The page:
Transatlantic relations have been among the most crucially important areas for US foreign policy since 1945. For reasons of self-interest and with regard to common transatlantic values and political, economic and security interests, every American Secretary of State to date has dedicated a considerable period of time to America’s relations with Europe. This book assesses the transatlantic policy which America’s most important post-Second World War Secretaries of State pursued. Brief profiles of each Secretary’s political philosophy and his/her policy towards Europe provide insights into the continuities and changes US foreign policy towards Europe has displayed from 1945 to the present.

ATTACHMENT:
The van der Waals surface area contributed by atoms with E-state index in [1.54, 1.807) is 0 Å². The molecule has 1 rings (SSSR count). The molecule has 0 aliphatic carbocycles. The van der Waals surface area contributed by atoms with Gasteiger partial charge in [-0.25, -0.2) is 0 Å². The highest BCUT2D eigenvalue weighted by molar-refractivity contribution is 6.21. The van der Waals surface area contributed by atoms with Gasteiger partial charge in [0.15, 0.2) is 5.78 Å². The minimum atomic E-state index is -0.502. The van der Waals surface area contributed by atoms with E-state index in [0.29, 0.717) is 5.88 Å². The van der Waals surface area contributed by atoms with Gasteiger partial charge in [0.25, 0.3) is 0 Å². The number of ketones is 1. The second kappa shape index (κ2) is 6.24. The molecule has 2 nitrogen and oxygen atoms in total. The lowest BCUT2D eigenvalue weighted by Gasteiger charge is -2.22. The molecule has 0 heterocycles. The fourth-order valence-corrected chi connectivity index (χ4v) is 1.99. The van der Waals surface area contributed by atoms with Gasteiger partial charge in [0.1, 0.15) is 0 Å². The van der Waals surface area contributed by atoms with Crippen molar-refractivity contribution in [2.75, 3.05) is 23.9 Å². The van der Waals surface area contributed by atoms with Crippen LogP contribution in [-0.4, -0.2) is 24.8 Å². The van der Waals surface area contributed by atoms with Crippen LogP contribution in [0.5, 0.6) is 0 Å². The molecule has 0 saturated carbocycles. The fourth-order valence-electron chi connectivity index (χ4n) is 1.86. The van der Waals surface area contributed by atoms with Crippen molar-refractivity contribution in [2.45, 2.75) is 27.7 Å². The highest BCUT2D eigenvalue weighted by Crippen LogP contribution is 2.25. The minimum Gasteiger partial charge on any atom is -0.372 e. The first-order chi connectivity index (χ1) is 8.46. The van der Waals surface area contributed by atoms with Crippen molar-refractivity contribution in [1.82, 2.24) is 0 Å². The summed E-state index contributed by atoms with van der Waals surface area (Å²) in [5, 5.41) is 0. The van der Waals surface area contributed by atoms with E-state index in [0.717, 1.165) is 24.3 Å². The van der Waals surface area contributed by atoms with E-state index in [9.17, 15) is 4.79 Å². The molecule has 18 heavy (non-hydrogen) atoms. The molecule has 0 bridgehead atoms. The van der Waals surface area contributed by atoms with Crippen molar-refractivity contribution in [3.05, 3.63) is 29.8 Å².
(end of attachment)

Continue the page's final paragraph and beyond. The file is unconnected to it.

The book provides a synopsis of America’s relations with Europe during the last six decades. It establishes an overview of the crucial problems in American-European relations and indeed in America’s global role. Each chapter embeds an assessment of the respective Secretaries of State within a general survey of American foreign policy during both the Cold War and the post-Cold War world.
This book was published as a special issue of the Journal of Transatlantic Studies.
1. Introduction Klaus Larres 2. George W. Bush’s Secretaries of State and Europe: Colin Powell and Condoleezza Rice Klaus Larres 3. President Clinton’s Secretaries of State: Warren Christopher and Madeleine Albright John Dumbrell 4. Ronald Reagan’s and George H. W. Bush’s Secretaries of State: Alexander Haig, George Shultz and James Baker Michael F. Hopkins 5. The scholar statesman: Henry Kissinger Dieter Dettke 6. The quiet man: Dean Rusk and Western Europe Christian Nuenlist 7. John Foster Dulles: moralism and anti-communism Dianne Kirby 8. President Harry Truman’s Secretaries of State: Stettinius, Byrnes, Marshall and Acheson Michael F. Hopkins